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The Culturally Subjective Nature Of Good Acoustics

Acoustics would seem to be primarily science - make sure sound waves are not piling up on each...

Many Women Buy Products Because Models Are Thin, But There's A Market For Normal

Fashion is a huge industry and they use thin models because creating an ideal - the belief that...

Photogrammetry: Of Viking Graves And Sunken Ships

Mapping archaeological digs used to take plenty of time and a lot of measuring, photographing,...

Smaller Volumes In Certain Regions Of The Brain Could Lead To Increased Likelihood Of Drug Addiction

A study has found that individual differences in brain structure could help to determine the risk...

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A new study demonstrates that when faced with a difficult decision, the human brain calls upon multiple neural systems that code for different sorts of behaviors and strategies. The research in the May 28th issue of Neuron provides intriguing insight into the mechanisms that help the human brain rise to the formidable challenge of adaptive decision making in the real world.
Are parasites evolving to be more or less aggressive depending on whether they are closely connected to their hosts or scattered among more isolated clusters of hosts?  Research led by Geoff Wild, an NSERC-funded mathematician at the University of Western Ontario, with colleagues from the University of Edinburgh.

They decided to move the arguments from words to harder science and developed a formal mathematical model that incorporated variable patch sizes and the host parasite population dynamics. It was then run to determine the underlying evolutionary mechanisms. 
Far from being geeky and exotic, virtual reality could be the key to a new range of innovative products. European researchers and industrialists have come together to build a world-leading community ready to exploit that promise.

Made famous by the ‘holodeck’ in Star Trek: The Next Generation, virtual reality (VR) has long had the reputation of being slightly frivolous. Yet Europe’s VR industry is emerging as a world leader thanks to new efforts to coordinate developments on a continental scale.
Studies of climate evolution and the ecology of past-times are often hampered by missing information – lost variables needed to complete the picture and thought untraceable have made too many assumptions necessary.   Scientists writing in in the June issue of New Journal of Physics have created a formula which they say will fill in the gaps in our knowledge and will help predict the future.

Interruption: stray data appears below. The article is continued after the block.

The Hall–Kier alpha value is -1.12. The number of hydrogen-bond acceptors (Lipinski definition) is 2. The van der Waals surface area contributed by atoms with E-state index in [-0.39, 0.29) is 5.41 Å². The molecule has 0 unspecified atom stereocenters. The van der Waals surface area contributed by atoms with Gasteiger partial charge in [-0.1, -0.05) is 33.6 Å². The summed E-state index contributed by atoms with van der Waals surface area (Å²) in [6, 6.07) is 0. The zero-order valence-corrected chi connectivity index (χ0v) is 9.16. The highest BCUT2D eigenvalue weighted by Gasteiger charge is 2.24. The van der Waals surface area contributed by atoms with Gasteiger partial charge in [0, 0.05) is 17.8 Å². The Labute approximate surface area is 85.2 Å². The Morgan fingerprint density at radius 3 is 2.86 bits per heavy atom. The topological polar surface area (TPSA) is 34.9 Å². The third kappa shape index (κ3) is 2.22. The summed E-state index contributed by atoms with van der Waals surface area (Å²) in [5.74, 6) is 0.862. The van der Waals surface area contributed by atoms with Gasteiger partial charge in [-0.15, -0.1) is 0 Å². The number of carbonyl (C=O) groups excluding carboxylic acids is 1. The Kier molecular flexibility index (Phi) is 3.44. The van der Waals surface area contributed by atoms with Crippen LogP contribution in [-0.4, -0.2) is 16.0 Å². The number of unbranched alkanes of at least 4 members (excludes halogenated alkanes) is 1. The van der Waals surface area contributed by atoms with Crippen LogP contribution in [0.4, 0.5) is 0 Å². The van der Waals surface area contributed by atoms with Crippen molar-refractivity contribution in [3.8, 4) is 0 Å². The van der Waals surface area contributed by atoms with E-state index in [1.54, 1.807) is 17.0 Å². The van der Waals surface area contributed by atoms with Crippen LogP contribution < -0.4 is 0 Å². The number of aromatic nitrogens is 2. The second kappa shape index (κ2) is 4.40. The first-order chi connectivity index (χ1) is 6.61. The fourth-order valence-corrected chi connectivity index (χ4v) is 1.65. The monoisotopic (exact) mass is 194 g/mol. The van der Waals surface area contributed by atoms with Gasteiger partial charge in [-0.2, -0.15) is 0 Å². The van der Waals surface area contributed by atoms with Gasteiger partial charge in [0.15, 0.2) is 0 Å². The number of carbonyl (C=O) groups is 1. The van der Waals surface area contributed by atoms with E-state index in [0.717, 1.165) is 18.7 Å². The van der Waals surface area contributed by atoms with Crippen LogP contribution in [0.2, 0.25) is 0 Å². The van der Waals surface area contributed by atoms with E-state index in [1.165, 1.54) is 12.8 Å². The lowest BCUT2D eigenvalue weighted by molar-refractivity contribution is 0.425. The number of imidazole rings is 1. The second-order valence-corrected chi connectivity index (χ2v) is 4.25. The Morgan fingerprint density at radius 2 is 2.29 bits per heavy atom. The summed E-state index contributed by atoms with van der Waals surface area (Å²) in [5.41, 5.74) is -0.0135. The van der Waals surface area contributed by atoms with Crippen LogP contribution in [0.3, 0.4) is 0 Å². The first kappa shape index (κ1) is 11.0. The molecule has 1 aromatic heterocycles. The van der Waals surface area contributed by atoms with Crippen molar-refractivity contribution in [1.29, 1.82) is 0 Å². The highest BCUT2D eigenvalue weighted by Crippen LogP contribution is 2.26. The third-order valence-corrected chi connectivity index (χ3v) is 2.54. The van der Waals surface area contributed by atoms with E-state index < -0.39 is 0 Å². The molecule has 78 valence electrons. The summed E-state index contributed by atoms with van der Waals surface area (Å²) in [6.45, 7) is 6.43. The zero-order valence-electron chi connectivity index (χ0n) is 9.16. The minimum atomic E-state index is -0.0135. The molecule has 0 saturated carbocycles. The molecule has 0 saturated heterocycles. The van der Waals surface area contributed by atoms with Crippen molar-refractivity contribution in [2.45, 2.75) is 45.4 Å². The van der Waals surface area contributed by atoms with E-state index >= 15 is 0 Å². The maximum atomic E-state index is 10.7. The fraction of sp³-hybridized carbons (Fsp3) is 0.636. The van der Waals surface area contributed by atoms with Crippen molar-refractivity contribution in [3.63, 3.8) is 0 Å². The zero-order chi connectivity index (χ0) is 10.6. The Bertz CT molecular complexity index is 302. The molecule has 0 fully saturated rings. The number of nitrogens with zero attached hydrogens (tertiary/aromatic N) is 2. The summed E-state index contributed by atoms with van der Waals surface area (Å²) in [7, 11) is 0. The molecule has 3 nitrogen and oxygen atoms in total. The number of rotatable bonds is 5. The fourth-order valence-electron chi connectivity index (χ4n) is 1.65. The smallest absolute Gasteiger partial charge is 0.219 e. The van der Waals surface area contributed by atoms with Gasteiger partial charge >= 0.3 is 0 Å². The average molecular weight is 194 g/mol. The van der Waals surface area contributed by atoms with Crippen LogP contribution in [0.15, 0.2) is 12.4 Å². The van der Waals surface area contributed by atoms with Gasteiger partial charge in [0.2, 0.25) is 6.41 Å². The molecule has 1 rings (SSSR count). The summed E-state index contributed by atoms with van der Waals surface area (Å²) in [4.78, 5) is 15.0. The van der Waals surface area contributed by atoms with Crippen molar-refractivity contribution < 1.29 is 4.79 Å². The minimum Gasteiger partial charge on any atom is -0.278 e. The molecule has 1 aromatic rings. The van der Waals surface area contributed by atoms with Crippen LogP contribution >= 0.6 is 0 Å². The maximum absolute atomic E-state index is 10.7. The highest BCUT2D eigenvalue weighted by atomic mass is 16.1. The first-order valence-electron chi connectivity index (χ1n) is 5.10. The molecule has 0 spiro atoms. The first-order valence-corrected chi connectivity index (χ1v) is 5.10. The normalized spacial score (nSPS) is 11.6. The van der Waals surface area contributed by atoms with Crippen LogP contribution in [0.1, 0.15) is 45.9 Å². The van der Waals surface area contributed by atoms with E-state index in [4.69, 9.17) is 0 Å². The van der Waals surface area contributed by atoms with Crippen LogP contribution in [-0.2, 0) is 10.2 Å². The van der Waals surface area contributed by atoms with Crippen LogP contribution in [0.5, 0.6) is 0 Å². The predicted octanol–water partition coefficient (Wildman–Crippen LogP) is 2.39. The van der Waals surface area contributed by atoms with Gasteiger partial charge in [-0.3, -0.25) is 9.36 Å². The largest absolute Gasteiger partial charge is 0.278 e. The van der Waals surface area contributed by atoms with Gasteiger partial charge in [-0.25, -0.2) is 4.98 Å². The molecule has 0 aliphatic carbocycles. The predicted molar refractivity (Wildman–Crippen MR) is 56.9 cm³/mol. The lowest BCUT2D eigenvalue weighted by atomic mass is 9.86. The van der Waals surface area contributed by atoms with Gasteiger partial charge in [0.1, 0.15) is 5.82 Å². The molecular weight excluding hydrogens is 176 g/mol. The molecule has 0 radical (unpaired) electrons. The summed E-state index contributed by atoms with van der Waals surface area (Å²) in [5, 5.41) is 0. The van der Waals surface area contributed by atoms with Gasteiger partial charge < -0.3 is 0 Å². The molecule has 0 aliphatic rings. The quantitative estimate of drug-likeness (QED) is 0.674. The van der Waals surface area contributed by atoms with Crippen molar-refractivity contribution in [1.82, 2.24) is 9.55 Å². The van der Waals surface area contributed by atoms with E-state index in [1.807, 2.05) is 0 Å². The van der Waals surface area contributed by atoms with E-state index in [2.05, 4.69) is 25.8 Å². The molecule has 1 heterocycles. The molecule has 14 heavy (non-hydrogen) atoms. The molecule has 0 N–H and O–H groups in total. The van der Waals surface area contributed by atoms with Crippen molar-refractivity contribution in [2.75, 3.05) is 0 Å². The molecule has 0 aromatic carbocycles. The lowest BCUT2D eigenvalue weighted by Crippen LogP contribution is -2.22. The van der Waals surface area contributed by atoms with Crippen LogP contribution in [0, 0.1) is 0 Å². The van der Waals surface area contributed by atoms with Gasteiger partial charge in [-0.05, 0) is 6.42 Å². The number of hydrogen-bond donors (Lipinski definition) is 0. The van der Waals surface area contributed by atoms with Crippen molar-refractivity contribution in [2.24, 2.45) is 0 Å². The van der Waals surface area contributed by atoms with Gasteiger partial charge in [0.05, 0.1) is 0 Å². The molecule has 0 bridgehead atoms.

A new method of reconstructing missing data will shed new light on how and why our climate moved us on from ice ages to warmer periods as researchers will be able to calculate lost information and put together a more complete picture. 
GOCE (Gravity field and steady-state Ocean Circulation Explorer), launched in March and currently progressing through the commissioning phase, has achieved a first in the history of satellite technology; an electric propulsion system able to keep the satellite completely free from drag as it cuts through the remnants of Earth's atmosphere.

GOCE is set to measure Earth's gravity field with unprecedented accuracy but doing so means that the satellite has to orbit Earth as low as possible, where the gravitational signal is stronger but also where the fringes of the atmosphere remain.  
Astronomers have found more than 300 alien (extrasolar) worlds so far. Most of these are gas giants like Jupiter, and are either too hot (too close to their star) or too cold (too far away) to support life as we know it.

Sometime in the near future, however, astronomers will probably find one that's just right – a planet with a solid surface that's the right distance for a temperature that allows liquid water -- an essential ingredient in the recipe for life.

But the first picture of this world will be just a speck of light. How can we find out if it might have liquid water on its surface? If it has lots of water – oceans – we are in luck.